I've been looking for solutions for Linux that can disable/deny attempts to write directly to block devices—preferably only certain ones like the boot disk (as with Apple's SIP)—while still permitting writes at the filesystem-level.
grsecurity is the first project I found that had this solution and is where I'm getting the idea from. The trouble with theirs is that I don't need (nor care for) the rest of what it provides and that it is too sweeping. Any block device that is mounted read-only or is unmounted will itself be made read-only (i.e., you can't run
dd if=/dev/zero of=/dev/sda1) and they can't be (re)mounted read-write if they are like that at the time of activating the protection. Looking at their code, I managed to write a kernel module (and a kernel patch with a one-way sysctl entry) that did the same thing. I later modified the kernel module to only block raw write operations to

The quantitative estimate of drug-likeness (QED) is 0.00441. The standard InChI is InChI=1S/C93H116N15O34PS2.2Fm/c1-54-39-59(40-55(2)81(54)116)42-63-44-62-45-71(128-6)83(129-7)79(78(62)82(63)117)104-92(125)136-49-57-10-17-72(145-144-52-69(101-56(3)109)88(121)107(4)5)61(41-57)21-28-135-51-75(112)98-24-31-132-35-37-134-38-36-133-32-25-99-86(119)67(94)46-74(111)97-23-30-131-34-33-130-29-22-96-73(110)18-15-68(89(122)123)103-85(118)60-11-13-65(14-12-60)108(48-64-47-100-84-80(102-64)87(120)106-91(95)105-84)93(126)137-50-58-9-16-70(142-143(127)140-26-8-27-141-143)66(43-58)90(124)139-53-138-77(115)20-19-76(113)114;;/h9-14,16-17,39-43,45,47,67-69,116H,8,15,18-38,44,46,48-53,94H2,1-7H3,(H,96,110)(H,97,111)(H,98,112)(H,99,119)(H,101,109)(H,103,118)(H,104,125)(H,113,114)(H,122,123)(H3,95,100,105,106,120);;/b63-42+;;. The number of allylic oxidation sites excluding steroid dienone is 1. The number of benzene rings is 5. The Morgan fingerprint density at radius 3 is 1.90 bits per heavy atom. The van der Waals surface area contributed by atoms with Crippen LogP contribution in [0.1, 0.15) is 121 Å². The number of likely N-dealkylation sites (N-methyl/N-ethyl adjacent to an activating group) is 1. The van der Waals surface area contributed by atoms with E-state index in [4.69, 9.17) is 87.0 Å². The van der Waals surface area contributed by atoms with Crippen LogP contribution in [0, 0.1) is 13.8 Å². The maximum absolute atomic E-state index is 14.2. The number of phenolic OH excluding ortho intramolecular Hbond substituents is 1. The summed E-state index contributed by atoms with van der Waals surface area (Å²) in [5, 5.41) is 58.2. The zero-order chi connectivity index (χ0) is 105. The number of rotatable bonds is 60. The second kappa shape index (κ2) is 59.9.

/dev/sda1 based on name. Then, I rewrote it again to only block writes based on major number since I didn't know how to handle non-canonical paths.
I abandoned the kernel because a module is so much easier, but it would be even easier if I knew how to write code that could determine the boot device and its parent so I don't have to hard code the numbers. So, I've resorted to searching for a solution with Google as I figured it would be a common idea (without the targeting of the boot disk). My results have only been about raw devices, write blockers for forensics, and raw IO as it relates to memory. What would be the terminology that is used to describe a system that prohibits writing directly to data storage devices?